Reflections From the Border Studies Program in Texas by Baiden Wright

Does a single day of volunteering actually “help” anyone seeking refuge at the border? Do we have the capacity to actually make a difference in what seems to be an increasingly polarized political climate and increasingly complicated systems of asylum? What does it mean to make a difference? How do we learn, think, and teach about forced displacement? 

We are a group of 12 students and 6 professors and researchers from Boston University participating in the Border Studies Program in the Rio Grande Valley organized by the Center on Forced Displacement, in collaboration with the University of Texas, Rio Grande Valley. We are spending our spring break in Texas, learning from professors, researchers, non-profit organizations, volunteers, and the communities they serve about the situation at the US Southern border. Our group grapples with these questions and more this week as we navigate the conflicting feelings that come with spending time learning firsthand from activists, scholars, and most importantly, from asylum seekers themselves in Texas borderlands.

We’ve spent hours contemplating these questions, and will spend not just the rest of the week, but time extending long beyond this program engaging with our concepts of service and impact. We certainly don’t claim to have the answers. The first two days in Texas, we spent with Team Brownsville and at the Catholic Charities RGV’s Respite Center, learning in their workspace as helping hands, where we also met some of the individuals and families who have traveled on foot through Central and South America, finding their first moments of rest and relief at these centers. One of the most crucial lessons we have learned through this experience is something that is simply not replicable in a classroom: we aren’t going to be able to truly change anything in a single day or a single week, but we can offer a moment of dignity and compassion to people who have been treated as less than human at multiple junctures on their journey. This is perhaps best summarized by a succinct but powerful thought shared with us by Luz López, Professor at the BU School of Social Work (and one of our incredible trip leaders):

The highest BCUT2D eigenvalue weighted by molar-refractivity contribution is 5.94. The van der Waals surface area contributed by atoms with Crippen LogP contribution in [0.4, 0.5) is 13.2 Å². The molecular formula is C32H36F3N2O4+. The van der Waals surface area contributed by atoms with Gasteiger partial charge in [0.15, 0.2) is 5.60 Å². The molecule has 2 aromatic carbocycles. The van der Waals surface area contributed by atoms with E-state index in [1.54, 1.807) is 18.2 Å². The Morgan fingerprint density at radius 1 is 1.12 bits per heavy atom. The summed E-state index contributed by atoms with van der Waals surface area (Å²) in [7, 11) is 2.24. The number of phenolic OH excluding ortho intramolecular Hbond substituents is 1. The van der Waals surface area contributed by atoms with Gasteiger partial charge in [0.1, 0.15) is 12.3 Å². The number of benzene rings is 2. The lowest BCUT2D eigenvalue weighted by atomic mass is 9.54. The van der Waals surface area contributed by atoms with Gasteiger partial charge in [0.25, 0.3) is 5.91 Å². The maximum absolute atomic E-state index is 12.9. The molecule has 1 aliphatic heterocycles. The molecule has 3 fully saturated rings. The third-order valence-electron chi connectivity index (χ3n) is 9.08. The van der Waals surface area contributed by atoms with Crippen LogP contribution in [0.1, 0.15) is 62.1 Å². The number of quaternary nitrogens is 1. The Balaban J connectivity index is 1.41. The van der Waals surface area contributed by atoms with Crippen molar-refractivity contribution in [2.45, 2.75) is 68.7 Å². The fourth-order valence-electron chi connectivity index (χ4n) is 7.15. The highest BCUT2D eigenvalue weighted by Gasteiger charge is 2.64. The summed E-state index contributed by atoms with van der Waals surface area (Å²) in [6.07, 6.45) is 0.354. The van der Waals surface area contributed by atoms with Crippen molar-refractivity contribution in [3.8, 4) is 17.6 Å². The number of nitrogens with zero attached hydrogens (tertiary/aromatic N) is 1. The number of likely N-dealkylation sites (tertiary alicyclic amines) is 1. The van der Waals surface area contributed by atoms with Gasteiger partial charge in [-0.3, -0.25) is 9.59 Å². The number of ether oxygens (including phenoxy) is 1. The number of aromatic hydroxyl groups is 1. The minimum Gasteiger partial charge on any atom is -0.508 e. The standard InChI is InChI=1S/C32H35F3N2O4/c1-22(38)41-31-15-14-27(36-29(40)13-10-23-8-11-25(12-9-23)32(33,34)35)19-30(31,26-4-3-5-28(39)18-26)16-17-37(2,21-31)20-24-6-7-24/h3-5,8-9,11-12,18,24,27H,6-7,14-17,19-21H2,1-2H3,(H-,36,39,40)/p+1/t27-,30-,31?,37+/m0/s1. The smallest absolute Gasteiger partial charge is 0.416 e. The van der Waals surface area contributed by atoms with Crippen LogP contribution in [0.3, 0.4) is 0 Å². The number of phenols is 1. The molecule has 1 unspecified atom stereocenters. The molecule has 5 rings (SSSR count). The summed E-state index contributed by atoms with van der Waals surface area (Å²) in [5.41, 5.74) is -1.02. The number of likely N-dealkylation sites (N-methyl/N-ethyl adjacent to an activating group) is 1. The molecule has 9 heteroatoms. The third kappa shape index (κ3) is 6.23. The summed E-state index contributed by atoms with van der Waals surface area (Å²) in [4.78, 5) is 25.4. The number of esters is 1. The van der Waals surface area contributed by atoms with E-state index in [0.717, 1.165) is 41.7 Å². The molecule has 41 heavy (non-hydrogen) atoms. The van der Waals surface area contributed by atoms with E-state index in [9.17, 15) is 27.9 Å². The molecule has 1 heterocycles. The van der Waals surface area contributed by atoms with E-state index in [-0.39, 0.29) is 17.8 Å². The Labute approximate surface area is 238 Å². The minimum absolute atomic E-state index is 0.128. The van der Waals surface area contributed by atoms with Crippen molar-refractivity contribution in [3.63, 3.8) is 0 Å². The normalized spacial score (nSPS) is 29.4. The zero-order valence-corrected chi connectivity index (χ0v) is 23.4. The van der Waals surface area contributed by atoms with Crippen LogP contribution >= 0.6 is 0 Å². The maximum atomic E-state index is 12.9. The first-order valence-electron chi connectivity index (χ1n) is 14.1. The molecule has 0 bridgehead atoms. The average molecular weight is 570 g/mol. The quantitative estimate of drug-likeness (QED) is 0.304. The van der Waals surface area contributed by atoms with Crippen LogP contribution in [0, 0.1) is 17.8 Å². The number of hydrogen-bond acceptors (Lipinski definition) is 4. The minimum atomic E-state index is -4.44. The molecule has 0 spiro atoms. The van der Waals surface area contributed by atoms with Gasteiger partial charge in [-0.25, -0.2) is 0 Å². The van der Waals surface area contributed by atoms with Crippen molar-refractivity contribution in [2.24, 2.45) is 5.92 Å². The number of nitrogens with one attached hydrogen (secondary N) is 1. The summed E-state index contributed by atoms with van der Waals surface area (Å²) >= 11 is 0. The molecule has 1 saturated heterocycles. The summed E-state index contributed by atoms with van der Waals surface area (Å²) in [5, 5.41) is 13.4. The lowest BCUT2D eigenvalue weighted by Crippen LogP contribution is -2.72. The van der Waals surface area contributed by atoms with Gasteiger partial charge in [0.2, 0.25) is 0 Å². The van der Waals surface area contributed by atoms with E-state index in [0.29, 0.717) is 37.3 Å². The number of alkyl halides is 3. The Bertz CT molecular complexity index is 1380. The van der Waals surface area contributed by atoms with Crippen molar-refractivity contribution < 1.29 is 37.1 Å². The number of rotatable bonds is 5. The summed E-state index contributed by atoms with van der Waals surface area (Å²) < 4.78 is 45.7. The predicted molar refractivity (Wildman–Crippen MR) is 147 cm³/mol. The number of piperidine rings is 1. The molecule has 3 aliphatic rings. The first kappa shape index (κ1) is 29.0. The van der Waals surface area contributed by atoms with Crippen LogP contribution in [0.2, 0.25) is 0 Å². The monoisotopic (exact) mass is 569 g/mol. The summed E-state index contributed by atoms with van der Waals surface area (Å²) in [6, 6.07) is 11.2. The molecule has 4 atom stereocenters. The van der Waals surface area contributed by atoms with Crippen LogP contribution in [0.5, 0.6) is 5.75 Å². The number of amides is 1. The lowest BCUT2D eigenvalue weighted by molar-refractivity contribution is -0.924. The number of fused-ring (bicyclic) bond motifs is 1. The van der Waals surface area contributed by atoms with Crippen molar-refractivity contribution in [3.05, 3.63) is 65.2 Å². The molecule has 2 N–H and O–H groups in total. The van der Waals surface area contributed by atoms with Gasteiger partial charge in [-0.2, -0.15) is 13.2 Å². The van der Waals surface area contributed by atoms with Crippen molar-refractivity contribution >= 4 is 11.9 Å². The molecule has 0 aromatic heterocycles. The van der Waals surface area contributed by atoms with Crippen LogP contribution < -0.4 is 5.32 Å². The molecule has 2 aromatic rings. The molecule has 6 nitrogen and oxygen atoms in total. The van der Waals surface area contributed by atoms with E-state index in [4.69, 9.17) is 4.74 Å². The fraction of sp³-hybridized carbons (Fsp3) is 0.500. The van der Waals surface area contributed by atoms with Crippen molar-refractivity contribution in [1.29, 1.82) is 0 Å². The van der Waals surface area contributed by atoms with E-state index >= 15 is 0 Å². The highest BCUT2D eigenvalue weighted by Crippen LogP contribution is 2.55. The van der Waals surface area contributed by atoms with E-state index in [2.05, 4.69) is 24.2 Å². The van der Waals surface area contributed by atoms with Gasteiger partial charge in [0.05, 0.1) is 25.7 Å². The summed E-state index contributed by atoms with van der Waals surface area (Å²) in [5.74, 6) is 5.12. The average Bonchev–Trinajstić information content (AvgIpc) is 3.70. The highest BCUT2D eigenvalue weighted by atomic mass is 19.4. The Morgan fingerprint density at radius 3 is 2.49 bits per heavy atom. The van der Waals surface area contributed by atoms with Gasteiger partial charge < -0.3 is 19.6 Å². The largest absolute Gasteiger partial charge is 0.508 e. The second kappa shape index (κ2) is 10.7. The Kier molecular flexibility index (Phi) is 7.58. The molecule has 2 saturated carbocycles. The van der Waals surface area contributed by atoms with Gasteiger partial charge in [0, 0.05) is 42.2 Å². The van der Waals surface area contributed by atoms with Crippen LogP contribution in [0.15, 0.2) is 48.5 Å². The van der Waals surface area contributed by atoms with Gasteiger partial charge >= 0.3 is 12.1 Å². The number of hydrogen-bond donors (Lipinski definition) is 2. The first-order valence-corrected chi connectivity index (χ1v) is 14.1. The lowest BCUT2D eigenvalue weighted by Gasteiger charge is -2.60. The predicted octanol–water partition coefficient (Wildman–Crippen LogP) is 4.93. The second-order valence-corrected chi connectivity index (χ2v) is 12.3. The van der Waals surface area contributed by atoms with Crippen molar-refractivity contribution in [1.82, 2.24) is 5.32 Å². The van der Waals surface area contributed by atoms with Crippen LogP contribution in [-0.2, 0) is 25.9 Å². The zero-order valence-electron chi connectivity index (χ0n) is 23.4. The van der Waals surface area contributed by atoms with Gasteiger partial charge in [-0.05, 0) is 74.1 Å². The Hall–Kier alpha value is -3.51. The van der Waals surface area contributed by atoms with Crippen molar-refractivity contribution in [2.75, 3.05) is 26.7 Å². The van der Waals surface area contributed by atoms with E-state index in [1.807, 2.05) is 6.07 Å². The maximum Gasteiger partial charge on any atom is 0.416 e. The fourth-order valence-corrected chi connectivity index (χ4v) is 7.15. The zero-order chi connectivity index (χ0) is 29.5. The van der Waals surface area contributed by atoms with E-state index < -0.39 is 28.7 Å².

“Human connection is what heals us” –  Luz López, Professor at the BU School of Social Work

We are now spending two full days at a conference with researchers, artists, humanitarians and activists, in conversation about hospitality, trauma, art, and protest in the borderlands. Each speaker offers a distinct perspective and engages in distinct work in response to the labyrinth of policies and rights violations plaguing the border. Dr. Ronald Rael, the keynote speaker for the conference we’re attending as part of the program, has found his niche in incredible intersections of activism, art, and architecture. Azalea Alemán-Bendiks dedicated her career to defending immigrants facing the predatory US court system. Sister Norma Pimental founded Catholic Charities RGV, working to relieve the immediate needs of families seeking asylum in the US.

From understanding our inability to make a sweeping change on this trip, and from the critical discussions we have engaged in at the conference, we can begin to develop a concept of how we can try to help. The situation at the US-Mexico border is complex, with many interwoven and convoluted dimensions, and it seems nearly impossible to try to unravel the issues and find where to start. The illuminative programming offered by the Border Studies Program makes it evident that following your passions is one of the best ways to approach this humanitarian crisis. Facing such a large, looming problem, our quasi-understanding is best summarized by a thought from Zuna Ramos Maza, one of the students participating in BSP:

“There’s certainly no right way to do immigration work. You need to find what you’re best at and contribute it to alleviating issues at the border and that will hopefully make an impact.” – Zuna Ramos Maza

We are going into the end of this week trying to identify our own space and strengths to bring to the borderlands, in an attempt to live up to Sister Norma’s poignant words: 

“Today’s your day. Today is when you can make a difference. Do it”. – Sister Norma Pimentel.